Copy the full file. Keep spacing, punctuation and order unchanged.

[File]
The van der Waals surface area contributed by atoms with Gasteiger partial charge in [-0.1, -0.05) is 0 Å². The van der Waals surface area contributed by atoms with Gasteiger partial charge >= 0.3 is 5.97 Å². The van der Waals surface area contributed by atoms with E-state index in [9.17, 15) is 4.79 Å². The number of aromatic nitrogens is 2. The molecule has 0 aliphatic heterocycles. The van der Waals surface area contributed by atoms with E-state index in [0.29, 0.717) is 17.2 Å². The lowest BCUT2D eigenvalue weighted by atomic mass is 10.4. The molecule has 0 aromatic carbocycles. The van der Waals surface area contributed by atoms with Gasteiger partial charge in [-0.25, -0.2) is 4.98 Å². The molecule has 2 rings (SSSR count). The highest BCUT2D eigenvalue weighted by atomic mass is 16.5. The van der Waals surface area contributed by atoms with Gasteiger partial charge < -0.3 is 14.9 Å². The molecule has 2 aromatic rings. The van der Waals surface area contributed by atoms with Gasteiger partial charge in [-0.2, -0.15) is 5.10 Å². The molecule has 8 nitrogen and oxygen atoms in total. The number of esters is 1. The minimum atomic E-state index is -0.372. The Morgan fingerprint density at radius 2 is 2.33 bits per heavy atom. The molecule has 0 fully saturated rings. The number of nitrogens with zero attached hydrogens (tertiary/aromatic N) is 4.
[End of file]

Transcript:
The van der Waals surface area contributed by atoms with Gasteiger partial charge in [-0.1, -0.05) is 0 Å². The van der Waals surface area contributed by atoms with Gasteiger partial charge >= 0.3 is 5.97 Å². The van der Waals surface area contributed by atoms with E-state index in [9.17, 15) is 4.79 Å². The number of aromatic nitrogens is 2. The molecule has 0 aliphatic heterocycles. The van der Waals surface area contributed by atoms with E-state index in [0.29, 0.717) is 17.2 Å². The lowest BCUT2D eigenvalue weighted by atomic mass is 10.4. The molecule has 0 aromatic carbocycles. The van der Waals surface area contributed by atoms with Gasteiger partial charge in [-0.25, -0.2) is 4.98 Å². The molecule has 2 rings (SSSR count). The highest BCUT2D eigenvalue weighted by atomic mass is 16.5. The van der Waals surface area contributed by atoms with Gasteiger partial charge < -0.3 is 14.9 Å². The molecule has 2 aromatic rings. The van der Waals surface area contributed by atoms with Gasteiger partial charge in [-0.2, -0.15) is 5.10 Å². The molecule has 8 nitrogen and oxygen atoms in total. The number of esters is 1. The minimum atomic E-state index is -0.372. The Morgan fingerprint density at radius 2 is 2.33 bits per heavy atom. The molecule has 0 fully saturated rings. The number of nitrogens with zero attached hydrogens (tertiary/aromatic N) is 4.